Nintendo is in a strange place right now. With its home console sales waning, the company has been leaning on the success of the 3DS handheld in order to keep it in the black. But as iOS and Android devices gain power and prominence, Atari founder Nolan Bushnell is betting on the big N to lose the war. Speaking with the BBC, the 70-year-old Bushnell explains that dedicated handheld gaming systems just don't seem to make much sense any longer.
"I don't think handheld game-only devices make sense anymore, not when you have an iPod or an Android microtablet. When it comes to the console market, I think the market is truncating," he explains.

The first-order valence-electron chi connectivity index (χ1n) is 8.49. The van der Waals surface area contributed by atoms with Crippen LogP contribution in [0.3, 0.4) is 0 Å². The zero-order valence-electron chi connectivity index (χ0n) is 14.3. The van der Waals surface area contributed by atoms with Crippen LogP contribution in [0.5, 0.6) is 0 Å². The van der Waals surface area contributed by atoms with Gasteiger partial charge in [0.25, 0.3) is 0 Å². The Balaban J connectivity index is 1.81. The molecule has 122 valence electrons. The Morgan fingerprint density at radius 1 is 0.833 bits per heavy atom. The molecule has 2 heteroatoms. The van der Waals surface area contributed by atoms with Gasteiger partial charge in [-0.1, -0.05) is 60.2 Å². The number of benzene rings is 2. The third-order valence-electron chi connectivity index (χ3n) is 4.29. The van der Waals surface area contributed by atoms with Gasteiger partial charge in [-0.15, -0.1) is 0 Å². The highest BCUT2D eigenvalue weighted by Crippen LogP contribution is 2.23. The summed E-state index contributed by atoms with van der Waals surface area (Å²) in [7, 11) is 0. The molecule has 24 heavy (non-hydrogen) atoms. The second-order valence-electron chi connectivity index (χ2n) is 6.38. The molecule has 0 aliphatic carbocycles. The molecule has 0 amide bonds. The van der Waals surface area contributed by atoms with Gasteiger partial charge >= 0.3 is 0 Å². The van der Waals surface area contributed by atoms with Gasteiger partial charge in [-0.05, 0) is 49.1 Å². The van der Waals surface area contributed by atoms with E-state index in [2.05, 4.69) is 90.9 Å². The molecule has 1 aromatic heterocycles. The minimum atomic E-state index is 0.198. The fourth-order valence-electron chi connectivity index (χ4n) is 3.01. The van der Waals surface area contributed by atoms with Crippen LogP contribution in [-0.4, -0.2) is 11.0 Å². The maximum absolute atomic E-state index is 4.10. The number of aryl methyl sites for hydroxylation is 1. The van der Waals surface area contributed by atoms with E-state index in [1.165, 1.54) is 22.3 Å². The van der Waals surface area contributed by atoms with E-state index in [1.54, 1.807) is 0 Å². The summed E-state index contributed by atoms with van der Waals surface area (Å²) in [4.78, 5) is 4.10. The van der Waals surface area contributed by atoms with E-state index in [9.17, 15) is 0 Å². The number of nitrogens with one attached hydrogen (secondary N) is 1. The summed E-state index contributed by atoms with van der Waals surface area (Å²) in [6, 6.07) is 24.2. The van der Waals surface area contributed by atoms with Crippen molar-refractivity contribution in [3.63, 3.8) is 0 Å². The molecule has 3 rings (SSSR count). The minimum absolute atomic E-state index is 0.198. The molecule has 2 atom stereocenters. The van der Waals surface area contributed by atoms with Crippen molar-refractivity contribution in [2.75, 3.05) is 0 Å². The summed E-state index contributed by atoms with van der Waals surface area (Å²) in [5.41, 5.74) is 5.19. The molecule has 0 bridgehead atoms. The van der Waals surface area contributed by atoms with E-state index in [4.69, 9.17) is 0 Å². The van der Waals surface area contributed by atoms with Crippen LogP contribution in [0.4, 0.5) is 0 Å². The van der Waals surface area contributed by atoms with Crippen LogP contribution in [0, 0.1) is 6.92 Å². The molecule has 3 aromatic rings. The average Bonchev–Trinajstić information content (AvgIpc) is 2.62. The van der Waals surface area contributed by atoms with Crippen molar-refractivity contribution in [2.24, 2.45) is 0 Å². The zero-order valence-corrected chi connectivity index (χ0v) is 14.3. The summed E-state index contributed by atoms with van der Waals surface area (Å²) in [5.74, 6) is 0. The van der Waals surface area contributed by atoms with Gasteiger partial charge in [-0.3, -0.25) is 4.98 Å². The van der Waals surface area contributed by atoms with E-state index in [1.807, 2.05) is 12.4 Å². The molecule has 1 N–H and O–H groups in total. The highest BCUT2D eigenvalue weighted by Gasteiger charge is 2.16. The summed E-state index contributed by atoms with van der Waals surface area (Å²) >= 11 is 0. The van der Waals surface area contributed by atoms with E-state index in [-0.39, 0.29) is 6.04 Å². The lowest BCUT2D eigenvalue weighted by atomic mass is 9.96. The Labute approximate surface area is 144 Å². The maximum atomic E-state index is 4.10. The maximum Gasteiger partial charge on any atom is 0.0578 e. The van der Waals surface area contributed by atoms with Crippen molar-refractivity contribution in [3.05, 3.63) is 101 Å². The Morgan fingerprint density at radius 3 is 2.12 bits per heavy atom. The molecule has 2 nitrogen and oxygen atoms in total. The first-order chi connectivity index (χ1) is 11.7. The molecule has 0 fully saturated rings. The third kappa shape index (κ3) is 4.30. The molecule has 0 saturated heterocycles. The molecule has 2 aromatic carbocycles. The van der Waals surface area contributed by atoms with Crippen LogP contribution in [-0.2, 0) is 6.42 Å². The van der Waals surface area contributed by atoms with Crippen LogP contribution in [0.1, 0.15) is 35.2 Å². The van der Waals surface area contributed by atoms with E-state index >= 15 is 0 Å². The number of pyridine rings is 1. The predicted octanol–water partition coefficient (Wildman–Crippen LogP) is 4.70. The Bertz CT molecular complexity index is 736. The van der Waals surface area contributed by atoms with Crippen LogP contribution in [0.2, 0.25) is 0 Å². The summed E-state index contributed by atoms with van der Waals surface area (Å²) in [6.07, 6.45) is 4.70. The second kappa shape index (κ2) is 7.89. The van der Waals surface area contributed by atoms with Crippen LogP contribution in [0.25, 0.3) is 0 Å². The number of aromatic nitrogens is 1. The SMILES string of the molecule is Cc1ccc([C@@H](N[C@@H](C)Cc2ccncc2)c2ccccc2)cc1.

Of course, this is also the same man who went (jokingly) digging in the desert for discarded copies of the abysmal Atari 2600 version of E.T, so maybe we should take his opinion with a small grain of salt.
I've written at length about the risk mobile platforms like iOS pose to gaming as a whole, and while I don't believe console or PC gamers have much to worry about, it's fairly clear at this point that portable systems like the 3DS are going to have to step up their game in order to remain relevant. Still, the battle isn't an easy win for iOS either, and the lack of physical control input is a definite hurdle that will need to be overcome before a victor can truly be declared.